Tirreno Tidbits and Good Notes
It’s Ronde van Vlaanderen season, don’t you know? So yes, I am here to write about the week’s ongoing races, all of which are nice little practice events for the Ronde van Vlaanderen.
Tirreno-Adriatico Best Bet
I am guilty of writing off these races, even one that goes through central Italy, for lack of interest and need of sleep, but the fact is that both races have provided plenty of reasons to stay tuned. Paris-Nice is kind of its usual self, building to a climactic weekend with a larger mountain stage and then a mountain laps thingy around Nice, ascending the Col d’Eze somewhere close to the finish. This time around the Col d’Eze is the penultimate climb, the Col des Quartre Chemins, or the Climb of the Four Paths. Are there four routes to the top? Is this a discounted version of the Eightfold Path to Buddhist enlightenment? Nobody knows. But the winner will roll into central Nice, and it won’t be a bunch sprint.
By comparison, Tirreno-Adriatico has far more ability to vary its courses, and this year’s is looking pretty special. Tirreno, you undoubtedly remember, got postponed once the COVID outbreak hit, in part because Italy was the first place in Europe to feel the devastating effects of the virus, and the race got kicked to September, overlapping with the Tour de France and serving as little more than a warmup for the World Championships. This year, thankfully, the race is back to its traditional place as a Classics tuneup of the highest order. Whether it still has nicer hotels and better food than Paris-Nice, I can’t say, but it’s always good to be a bit further south this time of year.
This year’s race veers south from its usual progression through Umbria and Le Marche, with its major mountain stage topping out in the Abruzzese Apennines, at Prati di Tivo. For my fellow Italian geography buffs, the summit will have a view of the rim around the Campo Imperatore, just south on the other side of the A24, which towers over greater L’Aquila. At 1450 meters, the ascent to the base of the Prati di Tivo ski resort is no slouch, a full 1000 meters at 7%, and the climbers in the race will be in full control.
But for my money the event of the weekend will be the following day’s stage from Castellalto to Castelfidardo, a run up the coast into Le Marche, skimming past the gorgeous coastal park at Numana, and doing laps to the classic medieval hill town of Castelfidardo — the world capital of accordion makers, if you were wondering. The race will hit the town nine times, five times (including the finish) via the “easy” route that tops out with a 12% ramp to the piazza, and four times up and over this thing:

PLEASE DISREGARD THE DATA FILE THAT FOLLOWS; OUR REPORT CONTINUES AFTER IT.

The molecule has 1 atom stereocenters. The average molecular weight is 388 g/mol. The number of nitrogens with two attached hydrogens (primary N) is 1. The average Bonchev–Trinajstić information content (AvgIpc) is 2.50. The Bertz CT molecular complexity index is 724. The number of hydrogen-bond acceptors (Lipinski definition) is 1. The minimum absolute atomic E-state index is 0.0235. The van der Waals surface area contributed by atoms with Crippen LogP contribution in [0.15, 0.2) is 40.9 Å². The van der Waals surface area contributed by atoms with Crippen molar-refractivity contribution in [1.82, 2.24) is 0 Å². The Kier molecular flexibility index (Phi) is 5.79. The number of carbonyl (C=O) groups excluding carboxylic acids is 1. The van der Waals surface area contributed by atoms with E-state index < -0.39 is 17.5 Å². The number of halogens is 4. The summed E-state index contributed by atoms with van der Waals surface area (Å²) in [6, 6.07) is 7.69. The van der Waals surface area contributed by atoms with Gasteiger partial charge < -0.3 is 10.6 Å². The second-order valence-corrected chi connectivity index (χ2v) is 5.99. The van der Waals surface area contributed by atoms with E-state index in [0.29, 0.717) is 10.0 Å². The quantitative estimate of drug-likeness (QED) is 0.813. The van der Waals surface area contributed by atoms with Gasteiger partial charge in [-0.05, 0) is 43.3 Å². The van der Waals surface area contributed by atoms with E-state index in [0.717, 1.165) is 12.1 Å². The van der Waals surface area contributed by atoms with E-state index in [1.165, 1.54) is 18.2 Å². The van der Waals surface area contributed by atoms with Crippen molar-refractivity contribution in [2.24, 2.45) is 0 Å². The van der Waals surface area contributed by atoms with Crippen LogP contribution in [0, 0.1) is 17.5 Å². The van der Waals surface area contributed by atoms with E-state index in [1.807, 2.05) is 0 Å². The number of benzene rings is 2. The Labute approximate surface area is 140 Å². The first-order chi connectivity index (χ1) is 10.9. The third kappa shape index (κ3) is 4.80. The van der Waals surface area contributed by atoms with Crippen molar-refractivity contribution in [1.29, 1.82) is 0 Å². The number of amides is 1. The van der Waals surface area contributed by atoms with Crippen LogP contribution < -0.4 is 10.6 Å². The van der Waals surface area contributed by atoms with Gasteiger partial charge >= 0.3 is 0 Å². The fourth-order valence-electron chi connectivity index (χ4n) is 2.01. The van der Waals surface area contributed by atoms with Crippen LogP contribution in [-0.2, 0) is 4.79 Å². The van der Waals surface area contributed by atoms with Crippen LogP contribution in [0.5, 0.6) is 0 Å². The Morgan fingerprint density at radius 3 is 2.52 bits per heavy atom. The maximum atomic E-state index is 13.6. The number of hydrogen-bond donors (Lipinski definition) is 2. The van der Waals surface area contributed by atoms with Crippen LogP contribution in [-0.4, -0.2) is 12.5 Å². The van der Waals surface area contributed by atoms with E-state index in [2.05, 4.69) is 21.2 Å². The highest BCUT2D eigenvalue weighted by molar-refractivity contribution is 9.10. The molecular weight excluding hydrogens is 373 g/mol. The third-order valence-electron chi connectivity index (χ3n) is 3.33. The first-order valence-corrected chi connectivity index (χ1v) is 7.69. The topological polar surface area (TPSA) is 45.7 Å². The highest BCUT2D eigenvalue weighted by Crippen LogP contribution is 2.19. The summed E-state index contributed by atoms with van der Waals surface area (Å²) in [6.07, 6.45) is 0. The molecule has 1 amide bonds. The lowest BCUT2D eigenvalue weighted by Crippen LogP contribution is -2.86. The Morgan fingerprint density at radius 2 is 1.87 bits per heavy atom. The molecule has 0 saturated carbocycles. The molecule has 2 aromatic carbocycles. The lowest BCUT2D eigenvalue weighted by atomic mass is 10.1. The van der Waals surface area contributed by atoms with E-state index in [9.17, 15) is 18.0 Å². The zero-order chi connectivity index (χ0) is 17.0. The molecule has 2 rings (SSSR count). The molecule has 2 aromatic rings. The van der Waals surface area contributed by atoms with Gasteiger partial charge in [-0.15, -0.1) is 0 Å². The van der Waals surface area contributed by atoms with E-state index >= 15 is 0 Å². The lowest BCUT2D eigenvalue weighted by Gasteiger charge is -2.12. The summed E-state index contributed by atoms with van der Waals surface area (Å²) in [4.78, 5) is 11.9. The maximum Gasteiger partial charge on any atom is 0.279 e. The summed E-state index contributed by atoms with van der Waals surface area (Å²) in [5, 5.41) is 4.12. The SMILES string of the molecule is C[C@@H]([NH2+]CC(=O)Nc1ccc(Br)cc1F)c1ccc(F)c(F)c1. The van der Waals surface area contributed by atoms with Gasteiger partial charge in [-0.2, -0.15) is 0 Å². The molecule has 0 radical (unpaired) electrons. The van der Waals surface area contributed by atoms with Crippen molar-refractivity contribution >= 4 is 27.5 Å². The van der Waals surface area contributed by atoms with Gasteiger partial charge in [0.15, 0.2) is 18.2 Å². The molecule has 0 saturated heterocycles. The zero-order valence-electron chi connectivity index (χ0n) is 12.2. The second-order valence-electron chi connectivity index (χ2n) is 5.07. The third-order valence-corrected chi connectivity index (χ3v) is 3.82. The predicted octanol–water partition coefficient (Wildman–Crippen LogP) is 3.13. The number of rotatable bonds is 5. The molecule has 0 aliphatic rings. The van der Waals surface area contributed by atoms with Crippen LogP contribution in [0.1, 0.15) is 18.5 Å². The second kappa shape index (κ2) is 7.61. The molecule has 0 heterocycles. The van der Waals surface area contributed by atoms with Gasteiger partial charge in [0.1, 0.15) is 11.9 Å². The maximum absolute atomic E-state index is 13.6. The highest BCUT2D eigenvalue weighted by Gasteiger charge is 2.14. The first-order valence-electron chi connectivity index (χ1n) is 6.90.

This stage just screams fun, unless of course you have to ride it, or even worse, drive a team car full of wheels up it in traffic. Here’s what the riders’ view will look like as the gradient tops out around 18%:
Intrigued yet? Here’s a bit more to ponder — all pure speculation but hey, why else are you here? This could be the Mathieu vs Wout stage we are all* clamoring for. Despite Van Aert taking stage 1 — the boy has to stretch his legs, after all — my hunch is that they don’t wage too many wars over the central Italian roads. It’s the second week of March, there are several Monuments just around the corner (hold me), and the season for the Classics guys hits its final crescendo a full month from now. Not that “pace yourselves” translates into whatever language these two stars speak, but both have bigger goals than winning the next lap these days.
[* Are we all clamoring for this? Have we reached Mathieu vs Wout saturation levels? Never!]
But this stage could well tempt them into racing, along with their fellow cobbles combatants, the Italian sprinter-climbers, and anyone else looking to prove a point (about suffering? We don’t talk enough about how miserable it is to be a pro cyclist). The startlist includes these guys plus a full Alpecin-Fenix squad, as well as old-guy third wheel Julian Alaphilippe, even older guys Niki Terpstra, Peter Sagan, and Greg Van Avermaet, and classics dudes like Bettiol (hello! I won Flanders! Does anyone remember?), Asgeen, Wellens and more. Giulio Ciccone headlines the local guys trying to make good (he’s from about 150km south of the finish line). Tadej Pogacar and Egan Bernal, despite being from the category of GC guys, both like to go chasing stages, and their Tour pedigree would prompt a reaction from just about everyone who can muster one. It’ll be Sunday, when the viewing audience is large and the price to pay is still small, a full six days away from MSR. I really think this could be a great day of racing.
Speaking of the Classics Guys